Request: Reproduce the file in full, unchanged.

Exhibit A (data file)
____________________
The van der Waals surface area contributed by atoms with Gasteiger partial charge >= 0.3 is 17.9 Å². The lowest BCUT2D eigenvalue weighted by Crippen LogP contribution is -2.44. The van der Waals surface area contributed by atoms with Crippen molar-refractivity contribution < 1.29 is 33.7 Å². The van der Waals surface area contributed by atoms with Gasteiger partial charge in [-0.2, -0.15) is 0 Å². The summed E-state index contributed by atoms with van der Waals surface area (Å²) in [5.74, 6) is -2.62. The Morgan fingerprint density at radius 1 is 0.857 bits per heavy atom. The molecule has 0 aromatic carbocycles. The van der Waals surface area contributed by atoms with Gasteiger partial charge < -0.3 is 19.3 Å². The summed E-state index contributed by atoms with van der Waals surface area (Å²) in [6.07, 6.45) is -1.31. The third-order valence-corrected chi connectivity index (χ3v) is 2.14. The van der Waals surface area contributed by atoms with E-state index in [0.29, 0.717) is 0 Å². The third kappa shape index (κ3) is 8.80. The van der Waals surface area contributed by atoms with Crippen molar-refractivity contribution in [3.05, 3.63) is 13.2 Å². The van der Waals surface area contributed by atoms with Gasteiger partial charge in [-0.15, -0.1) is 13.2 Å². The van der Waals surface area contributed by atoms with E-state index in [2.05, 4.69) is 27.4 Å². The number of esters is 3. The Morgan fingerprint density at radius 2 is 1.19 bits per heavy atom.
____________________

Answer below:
The van der Waals surface area contributed by atoms with Gasteiger partial charge >= 0.3 is 17.9 Å². The lowest BCUT2D eigenvalue weighted by Crippen LogP contribution is -2.44. The van der Waals surface area contributed by atoms with Crippen molar-refractivity contribution < 1.29 is 33.7 Å². The van der Waals surface area contributed by atoms with Gasteiger partial charge in [-0.2, -0.15) is 0 Å². The summed E-state index contributed by atoms with van der Waals surface area (Å²) in [5.74, 6) is -2.62. The Morgan fingerprint density at radius 1 is 0.857 bits per heavy atom. The molecule has 0 aromatic carbocycles. The van der Waals surface area contributed by atoms with Gasteiger partial charge < -0.3 is 19.3 Å². The summed E-state index contributed by atoms with van der Waals surface area (Å²) in [6.07, 6.45) is -1.31. The third-order valence-corrected chi connectivity index (χ3v) is 2.14. The van der Waals surface area contributed by atoms with E-state index in [0.29, 0.717) is 0 Å². The third kappa shape index (κ3) is 8.80. The van der Waals surface area contributed by atoms with Crippen molar-refractivity contribution in [3.05, 3.63) is 13.2 Å². The van der Waals surface area contributed by atoms with Gasteiger partial charge in [-0.15, -0.1) is 13.2 Å². The van der Waals surface area contributed by atoms with E-state index in [2.05, 4.69) is 27.4 Å². The number of esters is 3. The Morgan fingerprint density at radius 2 is 1.19 bits per heavy atom.